I’m taking one more day to celebrate my grandpa’s life… and that celebration comes in the form of food. I’ve decided to share a piece of my heart with you by sharing part of the last letter I ever wrote to my grandpa. Grandma said that she sat on the bed and held his hand last Sunday, the day before he died, and read it aloud to him. She told me he was sleeping but she was sure he was still listening. The letter helps to explain this dish and its deep sentimental meaning for me.
Grandma makes this raspberry cobbler for every family function, dinner, and holiday. The actual cobbler part is a lot more like pie crust than it is a traditional cakey or biscuit-like cobbler; that’s how Grandma makes it and it’s so good.
So here’s my and grandpa’s favorite dessert. I made it the week he passed and got all teared up when I bit into the flaky crust and warm berries. He would have approved of how the recipe turned out.
I just wanted to write and tell you some of my favorite things about you and my most precious memories of childhood.
Let me start by saying that I am heart-broken that I can’t be with you right now. I’d love to be in the living room and smell the wood smoke from a warm fire, to eat some of Grandma’s noodles and sheetcake, to hear your peacocks cawing in the trees, and to ask you about the day you met Grandma. I’d like to hold your strong weathered hand and tell you just how grateful I am for you. The miles between you and I won’t allow for that though so a letter is in order. I hope that it counts for something.
Childhood was magic for me. I loved being part of a big family and I have you and grandma to thank for that. I loved playing on Sundays with the cousins, salted watermelon by the log cabin (don’t eat the seeds, it’ll make a watermelon grow in your stomach!), collecting peacock feathers, canning with Mom in the barn, and picking whole truck beds full of corn to shuck in the pasture. I loved sledding down your hill, playing in the creek all summer long, picking your apples and making cider, and hearing you tell about your days as a SeaBee in Egypt building runways.
All that magic is still in my heart. I want a similar rural life for my kids and my family. I want the heritage and tradition of hard work and a life well lived surrounded by family. I can’t wait to have turkeys and peacocks of my own and I think of you every time I go out to feed my hens. I love that farm and everything you’ve built it to be.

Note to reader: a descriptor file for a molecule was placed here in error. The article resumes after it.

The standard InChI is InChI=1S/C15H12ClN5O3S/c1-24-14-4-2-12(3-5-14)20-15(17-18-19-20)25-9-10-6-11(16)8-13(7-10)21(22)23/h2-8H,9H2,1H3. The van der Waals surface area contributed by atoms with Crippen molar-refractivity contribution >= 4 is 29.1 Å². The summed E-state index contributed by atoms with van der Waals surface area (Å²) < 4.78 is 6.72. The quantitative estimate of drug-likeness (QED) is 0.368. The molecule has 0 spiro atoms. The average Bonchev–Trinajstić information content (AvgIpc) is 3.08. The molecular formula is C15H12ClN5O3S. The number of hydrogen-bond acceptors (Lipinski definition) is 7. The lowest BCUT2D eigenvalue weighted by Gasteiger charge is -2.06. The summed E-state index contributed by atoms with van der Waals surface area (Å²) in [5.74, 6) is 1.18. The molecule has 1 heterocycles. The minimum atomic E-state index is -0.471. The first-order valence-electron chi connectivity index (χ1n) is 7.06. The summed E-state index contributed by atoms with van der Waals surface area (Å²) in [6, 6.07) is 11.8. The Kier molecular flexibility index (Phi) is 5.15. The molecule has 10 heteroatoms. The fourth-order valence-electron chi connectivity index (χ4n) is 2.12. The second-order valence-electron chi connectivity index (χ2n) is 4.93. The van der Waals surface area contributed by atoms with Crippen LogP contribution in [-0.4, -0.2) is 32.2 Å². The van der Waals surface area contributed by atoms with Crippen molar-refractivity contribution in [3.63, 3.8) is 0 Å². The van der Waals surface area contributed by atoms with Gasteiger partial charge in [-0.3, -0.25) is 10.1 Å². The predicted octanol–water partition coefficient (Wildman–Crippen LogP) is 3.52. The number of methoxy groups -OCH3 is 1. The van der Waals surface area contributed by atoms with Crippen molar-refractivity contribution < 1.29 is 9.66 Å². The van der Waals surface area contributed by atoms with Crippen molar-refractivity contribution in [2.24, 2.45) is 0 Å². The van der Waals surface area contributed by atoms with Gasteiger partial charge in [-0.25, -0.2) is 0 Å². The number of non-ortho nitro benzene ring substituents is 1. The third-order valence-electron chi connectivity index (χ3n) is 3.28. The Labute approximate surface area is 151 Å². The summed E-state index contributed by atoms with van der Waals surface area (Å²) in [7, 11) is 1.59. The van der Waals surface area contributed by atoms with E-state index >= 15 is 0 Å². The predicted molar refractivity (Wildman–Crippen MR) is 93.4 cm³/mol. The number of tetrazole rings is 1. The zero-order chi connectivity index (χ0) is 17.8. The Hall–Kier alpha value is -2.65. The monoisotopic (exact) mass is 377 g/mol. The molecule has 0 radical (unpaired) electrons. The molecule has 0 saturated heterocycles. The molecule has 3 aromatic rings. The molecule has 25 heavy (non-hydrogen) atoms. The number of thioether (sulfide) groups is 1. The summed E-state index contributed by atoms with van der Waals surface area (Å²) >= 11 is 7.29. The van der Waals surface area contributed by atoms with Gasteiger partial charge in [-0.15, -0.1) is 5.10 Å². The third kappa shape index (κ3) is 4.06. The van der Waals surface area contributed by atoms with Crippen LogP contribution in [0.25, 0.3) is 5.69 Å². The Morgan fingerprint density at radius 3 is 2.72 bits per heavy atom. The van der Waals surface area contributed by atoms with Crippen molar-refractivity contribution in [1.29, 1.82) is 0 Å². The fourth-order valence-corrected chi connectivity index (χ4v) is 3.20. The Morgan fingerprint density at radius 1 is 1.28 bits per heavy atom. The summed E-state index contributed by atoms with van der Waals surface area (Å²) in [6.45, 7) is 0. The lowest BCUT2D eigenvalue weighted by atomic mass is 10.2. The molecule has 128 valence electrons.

One of my favorite memories is burnt cookies. Whenever we’d make chocolate chip cookies at our house and left a pan in the oven too long the cookies got dark. We didn’t like dark cookies and so mom would just say, “put them in a bag and we’ll take them to grandpa. He likes a dark cookie.” Whether that was true or not I still think of you every time I bake a batch of cookies too long, which happens more than I like to admit.
I loved picking raspberries with you and dad. The weather was always muggy with heavy dew on the shaded plants that got my socks wet as we walked. I think the best part of berry picking was having grandma’s cobbler all winter long! I also loved setting lines for catfish and then going back in the morning to see what had happened over night. My favorite part was watching you and dad catch bait fish under a bridge with a net.
I’ll never forget the day that we buried my beloved Daisy Dog on the farm. You dug the hole for her and that act alone let me know that you love me.
I could go on and on and on. I’m a lucky girl to have the childhood that I did and you played such a major role in that.
Thank you so much. I love you.
The cobblers are sitting on the cutting board he made me for my wedding.
Grandpa in the Navy. He lied about his age to get in… such a kid!
Grandma and Grandpa on their wedding day.
Grandma and Grandpa at my wedding.
Thanks for reading.